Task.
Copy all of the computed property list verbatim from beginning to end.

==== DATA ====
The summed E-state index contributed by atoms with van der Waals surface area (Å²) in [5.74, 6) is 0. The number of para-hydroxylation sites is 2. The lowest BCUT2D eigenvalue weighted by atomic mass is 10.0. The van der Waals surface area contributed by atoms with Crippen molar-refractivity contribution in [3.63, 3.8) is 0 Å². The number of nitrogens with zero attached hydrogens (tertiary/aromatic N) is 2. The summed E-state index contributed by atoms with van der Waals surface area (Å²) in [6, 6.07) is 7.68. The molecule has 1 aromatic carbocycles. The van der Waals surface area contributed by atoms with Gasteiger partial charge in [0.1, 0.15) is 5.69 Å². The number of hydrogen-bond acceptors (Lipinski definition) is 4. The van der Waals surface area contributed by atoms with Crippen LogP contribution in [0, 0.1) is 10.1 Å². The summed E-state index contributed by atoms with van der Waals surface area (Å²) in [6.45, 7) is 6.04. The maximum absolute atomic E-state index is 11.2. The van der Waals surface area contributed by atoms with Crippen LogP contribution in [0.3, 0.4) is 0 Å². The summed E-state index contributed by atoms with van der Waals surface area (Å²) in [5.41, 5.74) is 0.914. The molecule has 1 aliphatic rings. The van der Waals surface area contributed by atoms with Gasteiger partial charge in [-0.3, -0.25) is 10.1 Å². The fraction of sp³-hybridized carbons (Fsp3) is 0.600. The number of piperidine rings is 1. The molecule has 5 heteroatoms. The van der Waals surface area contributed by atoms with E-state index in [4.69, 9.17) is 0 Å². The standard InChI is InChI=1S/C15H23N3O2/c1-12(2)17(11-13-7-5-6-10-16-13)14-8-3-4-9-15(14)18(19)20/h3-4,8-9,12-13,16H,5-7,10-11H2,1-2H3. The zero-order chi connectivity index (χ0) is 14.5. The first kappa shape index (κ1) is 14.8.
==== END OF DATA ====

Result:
The summed E-state index contributed by atoms with van der Waals surface area (Å²) in [5.74, 6) is 0. The number of para-hydroxylation sites is 2. The lowest BCUT2D eigenvalue weighted by atomic mass is 10.0. The van der Waals surface area contributed by atoms with Crippen molar-refractivity contribution in [3.63, 3.8) is 0 Å². The number of nitrogens with zero attached hydrogens (tertiary/aromatic N) is 2. The summed E-state index contributed by atoms with van der Waals surface area (Å²) in [6, 6.07) is 7.68. The molecule has 1 aromatic carbocycles. The van der Waals surface area contributed by atoms with Gasteiger partial charge in [0.1, 0.15) is 5.69 Å². The number of hydrogen-bond acceptors (Lipinski definition) is 4. The van der Waals surface area contributed by atoms with Crippen LogP contribution in [0, 0.1) is 10.1 Å². The summed E-state index contributed by atoms with van der Waals surface area (Å²) in [6.45, 7) is 6.04. The maximum absolute atomic E-state index is 11.2. The van der Waals surface area contributed by atoms with Crippen LogP contribution in [0.3, 0.4) is 0 Å². The summed E-state index contributed by atoms with van der Waals surface area (Å²) in [5.41, 5.74) is 0.914. The molecule has 1 aliphatic rings. The van der Waals surface area contributed by atoms with Gasteiger partial charge in [-0.3, -0.25) is 10.1 Å². The fraction of sp³-hybridized carbons (Fsp3) is 0.600. The number of piperidine rings is 1. The molecule has 5 heteroatoms. The van der Waals surface area contributed by atoms with E-state index in [4.69, 9.17) is 0 Å². The standard InChI is InChI=1S/C15H23N3O2/c1-12(2)17(11-13-7-5-6-10-16-13)14-8-3-4-9-15(14)18(19)20/h3-4,8-9,12-13,16H,5-7,10-11H2,1-2H3. The zero-order chi connectivity index (χ0) is 14.5. The first kappa shape index (κ1) is 14.8.